Hatch: I suppose one has to find one's way. There were those people who had interests that were similar to mine, or complementary. Of course, you usually gravitate to those people. There are others who still probably regard my strong interest in churches as kind of fringy to the whole process of what we're about, but that's all right, as long as they can't stop me from doing it. Overall I would say that's fair enough. I think many of the things they're doing are perhaps of marginal value too. That's a fair way to handle it I think.
Hatch: That's been one of the really rewarding aspects of being here. First, students keep you on your toes. Secondly, they're at a point in their [lives] where many of them are open to new ideas. They're willing to modify their thinking, and it's particularly rewarding when students call back, five, six years later to get a project together or something in which they feel I have expertise and they'll call and ask me to review a paper, a grant proposal or something like that. I really appreciate that. In thinking of some of the really great things that have happened, I remember getting an invitation from a white woman, who was a nurse, to visit her nursing program because she had made an effort to introduce greater sensitivity to minority health issues in her setting. She had taken a course with me on that subject maybe six or seven years earlier, and I did visit, and was absolutely excited at the very high quality of her instruction in the area. She was teaching essentially many of the concepts that she had with me at an earlier point in time. And I was just excited by the fact that her students who were black and white and Indian North Carolinians were so conversant with the literature, and had some good notions of how they would approach a multicultural situation.
Hatch: Until this past February I had been moderator of the Christian Medical Commission of the World Council of Churches in Geneva. This was a very, very rich opportunity for me to see health operations that are church-based around the world, and provided extensive opportunity to travel and interact with people who were doing grassroots health and development in many different nations. I feel too, that having had the opportunity to contribute to this process of developing awareness of the need to take a more ecological prospective to health, that certainly just the delivery of health services alone or just chasing symptoms, as I'm afraid we often do here in North Carolina, is inefficient. We want to do something about infant mortality, so we go for teen-aged pregnancy. It's quite appropriate, but I see that as a symptom of a malaise within this society, and until we come to grips with the fact that we need to be much much more comprehensive in our approach to problem solving, then I think we're going to be frustrated.
Hatch: I think it needs to be addressed. I think for many of us it is a dilemma in that the criteria for evaluating performance [are] not always congruent with the needs of the community, and if a young professor should come here and become too involved in the community, or very involved, they may neglect the research and money generating activities that are [the] basis for reward. That means tenure and promotion. I would like to see greater use of university resources toward trying to solve some of the social problems within society, and clearly black people are now experiencing disproportionate burdens because of many, many upheavals that have occurred. For an example, the movement from rural living to urban living would be one example. Another one was the desegregation and all that means, and clearly I support it, it was long overdue, it never should have been. On the other hand, to assume that a transition of this magnitude could occur without some negative consequences is naive. I think we're still wrestling with how to survive in a desegregated society with an intact ego, with a good sense of personhood, and a sense of community. We're learning to do this.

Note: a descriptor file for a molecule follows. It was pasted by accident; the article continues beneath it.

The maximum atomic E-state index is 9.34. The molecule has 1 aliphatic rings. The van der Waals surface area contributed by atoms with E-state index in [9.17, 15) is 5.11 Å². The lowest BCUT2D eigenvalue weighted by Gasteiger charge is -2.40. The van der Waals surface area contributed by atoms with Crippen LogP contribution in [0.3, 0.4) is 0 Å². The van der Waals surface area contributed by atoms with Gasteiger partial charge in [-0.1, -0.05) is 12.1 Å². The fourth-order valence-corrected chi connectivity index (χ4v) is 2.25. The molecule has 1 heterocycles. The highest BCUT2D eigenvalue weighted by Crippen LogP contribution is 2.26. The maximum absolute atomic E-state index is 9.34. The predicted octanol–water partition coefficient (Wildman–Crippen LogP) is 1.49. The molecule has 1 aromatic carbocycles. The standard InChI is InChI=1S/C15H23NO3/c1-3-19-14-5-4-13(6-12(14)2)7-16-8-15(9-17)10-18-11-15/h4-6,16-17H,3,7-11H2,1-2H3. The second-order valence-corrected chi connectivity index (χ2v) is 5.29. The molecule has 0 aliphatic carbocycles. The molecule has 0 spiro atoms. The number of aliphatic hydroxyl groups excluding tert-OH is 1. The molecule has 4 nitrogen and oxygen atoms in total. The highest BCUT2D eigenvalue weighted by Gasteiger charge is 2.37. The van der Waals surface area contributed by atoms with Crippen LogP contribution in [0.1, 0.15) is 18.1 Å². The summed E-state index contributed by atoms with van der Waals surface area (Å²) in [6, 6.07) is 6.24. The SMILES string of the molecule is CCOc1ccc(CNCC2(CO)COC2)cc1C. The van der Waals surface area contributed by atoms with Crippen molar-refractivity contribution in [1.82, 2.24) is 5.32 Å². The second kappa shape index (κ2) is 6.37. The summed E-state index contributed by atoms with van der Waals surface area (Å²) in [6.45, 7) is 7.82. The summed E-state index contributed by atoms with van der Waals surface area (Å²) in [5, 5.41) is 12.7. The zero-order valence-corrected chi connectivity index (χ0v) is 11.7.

Hatch: To a considerable degree I think we can. I suppose in many ways I see myself as an insider to black institutions and perhaps to some degree an outsider here. So, I guess sociologists might say that I'm a marginal person in that I have anchorage in both systems. But given my life experience, the fact that I grew up and lived in a rigidly segregated society, my grounding in terms of a sense of who I am, is still within a context of these black institutions. Now, I'm not sure what kind of life my children are going to live, but for me, my grounding is within the church, and within the fraternal orders that my parents and grandparents took me to.
Hatch: First I think for many it's kind of an alien experience. Certainly comparing the support, the emotional social support the students get. When I went to college [Knoxville College in Tennessee], a small, black Presbyterian college, [there was a] tremendous amount of social support. It was a very comfortable place. There was no doubt at all that some of the faculty cared about us very much. Here at Chapel Hill you can just simply get lost. I think that is a part of it. I think there still are people in the environment, both students and faculty, who perhaps undervalue black students, and may unwittingly say things or do things that cause them to feel uncomfortable. I have three children and they've gone to both white institutions and black institutions. I think it's a mixed bag. The one son who went to North Carolina Central, he comes back, he goes to visit his major professor, when he makes major life decisions he communicates with him, and it's just a very fine relationship and I have no doubt that this professor had impact on his career choices.